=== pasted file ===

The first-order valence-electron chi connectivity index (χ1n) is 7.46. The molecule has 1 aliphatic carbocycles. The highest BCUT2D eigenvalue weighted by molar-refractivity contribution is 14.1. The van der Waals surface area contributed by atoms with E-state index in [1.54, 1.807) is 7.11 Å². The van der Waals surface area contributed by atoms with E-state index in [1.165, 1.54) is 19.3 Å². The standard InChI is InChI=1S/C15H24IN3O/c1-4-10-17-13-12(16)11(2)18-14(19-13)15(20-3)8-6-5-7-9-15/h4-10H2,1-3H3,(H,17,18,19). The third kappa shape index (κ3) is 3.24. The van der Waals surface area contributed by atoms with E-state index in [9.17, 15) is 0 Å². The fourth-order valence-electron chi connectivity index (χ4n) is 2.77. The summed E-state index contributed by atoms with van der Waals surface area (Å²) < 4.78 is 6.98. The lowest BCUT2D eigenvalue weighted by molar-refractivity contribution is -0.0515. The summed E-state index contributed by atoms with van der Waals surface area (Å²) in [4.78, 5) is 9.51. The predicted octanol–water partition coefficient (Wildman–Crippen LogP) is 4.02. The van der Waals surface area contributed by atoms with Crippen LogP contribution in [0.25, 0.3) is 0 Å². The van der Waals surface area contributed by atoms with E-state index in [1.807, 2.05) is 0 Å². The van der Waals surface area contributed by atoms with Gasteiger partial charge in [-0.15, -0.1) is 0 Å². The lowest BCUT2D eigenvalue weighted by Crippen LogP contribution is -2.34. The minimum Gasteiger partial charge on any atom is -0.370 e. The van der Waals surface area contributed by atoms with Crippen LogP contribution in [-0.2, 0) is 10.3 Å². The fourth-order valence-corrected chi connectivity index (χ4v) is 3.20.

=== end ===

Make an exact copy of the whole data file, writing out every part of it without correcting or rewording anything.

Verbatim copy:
The first-order valence-electron chi connectivity index (χ1n) is 7.46. The molecule has 1 aliphatic carbocycles. The highest BCUT2D eigenvalue weighted by molar-refractivity contribution is 14.1. The van der Waals surface area contributed by atoms with E-state index in [1.54, 1.807) is 7.11 Å². The van der Waals surface area contributed by atoms with E-state index in [1.165, 1.54) is 19.3 Å². The standard InChI is InChI=1S/C15H24IN3O/c1-4-10-17-13-12(16)11(2)18-14(19-13)15(20-3)8-6-5-7-9-15/h4-10H2,1-3H3,(H,17,18,19). The third kappa shape index (κ3) is 3.24. The van der Waals surface area contributed by atoms with E-state index in [9.17, 15) is 0 Å². The fourth-order valence-electron chi connectivity index (χ4n) is 2.77. The summed E-state index contributed by atoms with van der Waals surface area (Å²) < 4.78 is 6.98. The lowest BCUT2D eigenvalue weighted by molar-refractivity contribution is -0.0515. The summed E-state index contributed by atoms with van der Waals surface area (Å²) in [4.78, 5) is 9.51. The predicted octanol–water partition coefficient (Wildman–Crippen LogP) is 4.02. The van der Waals surface area contributed by atoms with Crippen LogP contribution in [0.25, 0.3) is 0 Å². The van der Waals surface area contributed by atoms with E-state index in [1.807, 2.05) is 0 Å². The van der Waals surface area contributed by atoms with Gasteiger partial charge in [-0.15, -0.1) is 0 Å². The lowest BCUT2D eigenvalue weighted by Crippen LogP contribution is -2.34. The minimum Gasteiger partial charge on any atom is -0.370 e. The van der Waals surface area contributed by atoms with Crippen LogP contribution in [-0.2, 0) is 10.3 Å². The fourth-order valence-corrected chi connectivity index (χ4v) is 3.20.